Industrial Action


Trade Unions

  • Trade Unions represent and protect the interests of their members
    • Higher pay, better working conditions, shorter working hours, legal help in disputes with employers
    • Also offer social facilities, training and general legal advice
  • To join, a person pays subscription
  • Collective bargaining
    • Negotiation on behalf of all its members
    • Better deal than acting individually
  • Some employers are unwilling to negotiate with trade unions, some like it as it is easier to deal with workforce

General Unions

  • Negotiate for workers in any job from any industry
  • e.g. GMB and Unite (2 mill members)
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Trade Unions

Industry/sector Specific Unions

  • Members who work in a particular type of job e.g. teachers
  • Some very large
    • e.g. Unison (public sector workers' union) has over 1.3 million
  • More specialist unions have relatively few members
    • e.g. Association of Flight Attendants

Industrial disputes

  • When employers and unions can't agree on something important
  • Businesses lose money until the dispute is settled
  • Strike
    • Group of workers stop working
    • Costs firm in lost output and disruption to orders
    • Striking workers aren't paid
  • Work-to-rule
    • Workers do exactly what their job description says, nothing more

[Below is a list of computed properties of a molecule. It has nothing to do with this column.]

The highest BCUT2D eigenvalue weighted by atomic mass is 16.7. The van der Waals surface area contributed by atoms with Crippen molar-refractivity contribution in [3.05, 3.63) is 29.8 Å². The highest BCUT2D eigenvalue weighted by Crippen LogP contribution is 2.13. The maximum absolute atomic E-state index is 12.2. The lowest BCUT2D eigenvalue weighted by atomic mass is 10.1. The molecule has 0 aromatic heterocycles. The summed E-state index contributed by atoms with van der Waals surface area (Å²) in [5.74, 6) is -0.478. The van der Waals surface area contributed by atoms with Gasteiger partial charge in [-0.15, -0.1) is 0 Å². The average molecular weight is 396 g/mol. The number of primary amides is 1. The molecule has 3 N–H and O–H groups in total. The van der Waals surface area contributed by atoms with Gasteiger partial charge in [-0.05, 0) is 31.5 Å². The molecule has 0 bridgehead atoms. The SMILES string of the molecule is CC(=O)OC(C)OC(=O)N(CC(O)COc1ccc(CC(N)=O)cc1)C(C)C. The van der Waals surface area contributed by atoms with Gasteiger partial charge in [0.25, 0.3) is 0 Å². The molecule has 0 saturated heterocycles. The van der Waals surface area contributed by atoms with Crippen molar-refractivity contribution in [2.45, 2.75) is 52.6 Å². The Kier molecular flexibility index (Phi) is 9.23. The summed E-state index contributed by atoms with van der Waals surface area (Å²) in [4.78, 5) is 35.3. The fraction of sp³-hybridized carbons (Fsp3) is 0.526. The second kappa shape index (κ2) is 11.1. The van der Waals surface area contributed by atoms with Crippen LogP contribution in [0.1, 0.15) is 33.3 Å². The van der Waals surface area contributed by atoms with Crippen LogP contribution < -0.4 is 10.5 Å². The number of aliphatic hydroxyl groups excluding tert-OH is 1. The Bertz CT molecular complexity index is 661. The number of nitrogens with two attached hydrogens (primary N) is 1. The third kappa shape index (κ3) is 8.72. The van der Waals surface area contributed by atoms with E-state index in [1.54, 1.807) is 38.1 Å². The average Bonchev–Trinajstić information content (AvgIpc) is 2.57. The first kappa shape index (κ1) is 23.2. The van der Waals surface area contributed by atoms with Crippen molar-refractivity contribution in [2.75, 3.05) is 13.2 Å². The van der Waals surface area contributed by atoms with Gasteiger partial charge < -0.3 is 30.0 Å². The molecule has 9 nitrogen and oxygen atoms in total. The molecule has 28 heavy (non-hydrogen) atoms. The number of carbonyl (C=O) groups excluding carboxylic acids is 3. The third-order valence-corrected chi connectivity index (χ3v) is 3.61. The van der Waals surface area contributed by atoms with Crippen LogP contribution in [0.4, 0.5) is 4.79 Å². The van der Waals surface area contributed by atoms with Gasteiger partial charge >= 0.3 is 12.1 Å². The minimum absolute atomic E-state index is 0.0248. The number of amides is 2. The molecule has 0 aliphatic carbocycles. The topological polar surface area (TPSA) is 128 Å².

• Work slowed down
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Industrial Disputes

  • Go slow
    • Workers do jobs as slowly as possible
    • Productivity decreases
  • Overtime ban
    • Refuse to work longer than standard working week
    • Damaging for firms that rely on overtime to meet important orders on time

Trade union membership in decline

  • 12 million in 1970s to 7 million now
  • Laws in 1980s reduced power of unions
  • Fewer people work in manufacturing
  • Employment Relations Act (1999) increased union power
  • Businesses behave in ways to make workers less likely to join unions
    • Set up works councils to discuss concerns with management
    • Consult workers about management decisions
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Impacts of Industrial Action

  • Costs to workers
    • Lose wages
    • May lose bonuses, commision and overtime pay
    • If business suffers, may be laid off or made redundant
  • Costs to customers
    • Unable to buy products needed
  • Costs to business
    • Customers take business to competitors
    • Less proft
    • Cannot produce or sell - loses income
    • Lose sales revenue if products raw materials or stock
  • Costs to economy
    • People and firms have less money to spend
    • Businesses lose rales revenue
    • Unemployment may rise - cost of social security benefits rises
    • Government lose tax revenue
    • Imports may rise if people buy abroad instead
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